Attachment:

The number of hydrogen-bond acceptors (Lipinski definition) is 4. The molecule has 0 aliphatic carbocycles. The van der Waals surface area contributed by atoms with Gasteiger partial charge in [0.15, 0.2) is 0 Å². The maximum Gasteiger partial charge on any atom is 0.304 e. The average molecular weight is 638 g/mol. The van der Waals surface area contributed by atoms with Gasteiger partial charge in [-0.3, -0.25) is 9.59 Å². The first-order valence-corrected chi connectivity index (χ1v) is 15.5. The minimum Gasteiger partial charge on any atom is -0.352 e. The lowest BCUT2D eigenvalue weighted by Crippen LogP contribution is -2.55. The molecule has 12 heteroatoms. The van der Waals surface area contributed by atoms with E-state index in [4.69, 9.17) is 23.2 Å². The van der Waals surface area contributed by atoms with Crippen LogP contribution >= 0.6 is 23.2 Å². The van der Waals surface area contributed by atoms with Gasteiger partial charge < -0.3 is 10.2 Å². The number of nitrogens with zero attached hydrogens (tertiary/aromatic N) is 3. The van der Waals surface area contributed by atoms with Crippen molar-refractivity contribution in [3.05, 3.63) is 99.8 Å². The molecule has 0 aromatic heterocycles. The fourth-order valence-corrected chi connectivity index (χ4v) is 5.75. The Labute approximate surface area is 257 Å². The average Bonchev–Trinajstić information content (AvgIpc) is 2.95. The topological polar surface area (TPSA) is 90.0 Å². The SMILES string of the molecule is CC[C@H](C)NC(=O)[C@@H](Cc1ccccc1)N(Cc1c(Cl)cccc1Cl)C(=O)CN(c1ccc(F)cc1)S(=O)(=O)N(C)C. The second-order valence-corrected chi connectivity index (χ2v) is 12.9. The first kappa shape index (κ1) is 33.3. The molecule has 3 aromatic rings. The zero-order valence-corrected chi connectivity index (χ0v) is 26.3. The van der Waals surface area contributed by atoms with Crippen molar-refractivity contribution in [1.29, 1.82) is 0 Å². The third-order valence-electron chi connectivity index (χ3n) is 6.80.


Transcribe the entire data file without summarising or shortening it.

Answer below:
The number of hydrogen-bond acceptors (Lipinski definition) is 4. The molecule has 0 aliphatic carbocycles. The van der Waals surface area contributed by atoms with Gasteiger partial charge in [0.15, 0.2) is 0 Å². The maximum Gasteiger partial charge on any atom is 0.304 e. The average molecular weight is 638 g/mol. The van der Waals surface area contributed by atoms with Gasteiger partial charge in [-0.3, -0.25) is 9.59 Å². The first-order valence-corrected chi connectivity index (χ1v) is 15.5. The minimum Gasteiger partial charge on any atom is -0.352 e. The lowest BCUT2D eigenvalue weighted by Crippen LogP contribution is -2.55. The molecule has 12 heteroatoms. The van der Waals surface area contributed by atoms with E-state index in [4.69, 9.17) is 23.2 Å². The van der Waals surface area contributed by atoms with Crippen LogP contribution >= 0.6 is 23.2 Å². The van der Waals surface area contributed by atoms with Gasteiger partial charge < -0.3 is 10.2 Å². The number of nitrogens with zero attached hydrogens (tertiary/aromatic N) is 3. The van der Waals surface area contributed by atoms with Crippen molar-refractivity contribution in [3.05, 3.63) is 99.8 Å². The molecule has 0 aromatic heterocycles. The fourth-order valence-corrected chi connectivity index (χ4v) is 5.75. The Labute approximate surface area is 257 Å². The average Bonchev–Trinajstić information content (AvgIpc) is 2.95. The topological polar surface area (TPSA) is 90.0 Å². The SMILES string of the molecule is CC[C@H](C)NC(=O)[C@@H](Cc1ccccc1)N(Cc1c(Cl)cccc1Cl)C(=O)CN(c1ccc(F)cc1)S(=O)(=O)N(C)C. The second-order valence-corrected chi connectivity index (χ2v) is 12.9. The first kappa shape index (κ1) is 33.3. The molecule has 3 aromatic rings. The zero-order valence-corrected chi connectivity index (χ0v) is 26.3. The van der Waals surface area contributed by atoms with Crippen molar-refractivity contribution in [1.29, 1.82) is 0 Å². The third-order valence-electron chi connectivity index (χ3n) is 6.80.